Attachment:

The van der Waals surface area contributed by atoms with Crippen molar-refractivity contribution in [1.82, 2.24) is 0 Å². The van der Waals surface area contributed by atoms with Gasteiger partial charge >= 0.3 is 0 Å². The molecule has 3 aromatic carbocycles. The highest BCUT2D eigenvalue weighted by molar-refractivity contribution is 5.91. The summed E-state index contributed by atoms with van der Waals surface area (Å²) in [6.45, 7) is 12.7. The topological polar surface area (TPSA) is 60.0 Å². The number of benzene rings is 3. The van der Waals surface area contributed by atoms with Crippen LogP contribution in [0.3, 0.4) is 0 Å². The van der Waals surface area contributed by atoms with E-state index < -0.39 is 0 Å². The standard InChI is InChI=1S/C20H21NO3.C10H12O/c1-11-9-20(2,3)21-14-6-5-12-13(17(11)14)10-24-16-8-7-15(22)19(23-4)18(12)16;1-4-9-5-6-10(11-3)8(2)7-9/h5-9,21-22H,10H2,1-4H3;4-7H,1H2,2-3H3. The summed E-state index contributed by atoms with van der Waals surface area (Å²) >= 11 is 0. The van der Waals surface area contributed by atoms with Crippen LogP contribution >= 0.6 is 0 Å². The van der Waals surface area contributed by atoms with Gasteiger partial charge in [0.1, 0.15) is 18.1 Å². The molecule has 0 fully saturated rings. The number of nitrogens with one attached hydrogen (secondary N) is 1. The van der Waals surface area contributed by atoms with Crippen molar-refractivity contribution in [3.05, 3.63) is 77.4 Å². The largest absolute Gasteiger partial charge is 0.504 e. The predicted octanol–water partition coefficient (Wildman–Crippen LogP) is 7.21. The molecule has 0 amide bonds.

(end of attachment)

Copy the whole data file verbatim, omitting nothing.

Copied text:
The van der Waals surface area contributed by atoms with Crippen molar-refractivity contribution in [1.82, 2.24) is 0 Å². The van der Waals surface area contributed by atoms with Gasteiger partial charge >= 0.3 is 0 Å². The molecule has 3 aromatic carbocycles. The highest BCUT2D eigenvalue weighted by molar-refractivity contribution is 5.91. The summed E-state index contributed by atoms with van der Waals surface area (Å²) in [6.45, 7) is 12.7. The topological polar surface area (TPSA) is 60.0 Å². The number of benzene rings is 3. The van der Waals surface area contributed by atoms with Crippen LogP contribution in [0.3, 0.4) is 0 Å². The van der Waals surface area contributed by atoms with E-state index < -0.39 is 0 Å². The standard InChI is InChI=1S/C20H21NO3.C10H12O/c1-11-9-20(2,3)21-14-6-5-12-13(17(11)14)10-24-16-8-7-15(22)19(23-4)18(12)16;1-4-9-5-6-10(11-3)8(2)7-9/h5-9,21-22H,10H2,1-4H3;4-7H,1H2,2-3H3. The summed E-state index contributed by atoms with van der Waals surface area (Å²) >= 11 is 0. The van der Waals surface area contributed by atoms with Crippen LogP contribution >= 0.6 is 0 Å². The van der Waals surface area contributed by atoms with Gasteiger partial charge in [0.1, 0.15) is 18.1 Å². The molecule has 0 fully saturated rings. The number of nitrogens with one attached hydrogen (secondary N) is 1. The van der Waals surface area contributed by atoms with Crippen molar-refractivity contribution in [3.05, 3.63) is 77.4 Å². The largest absolute Gasteiger partial charge is 0.504 e. The predicted octanol–water partition coefficient (Wildman–Crippen LogP) is 7.21. The molecule has 0 amide bonds.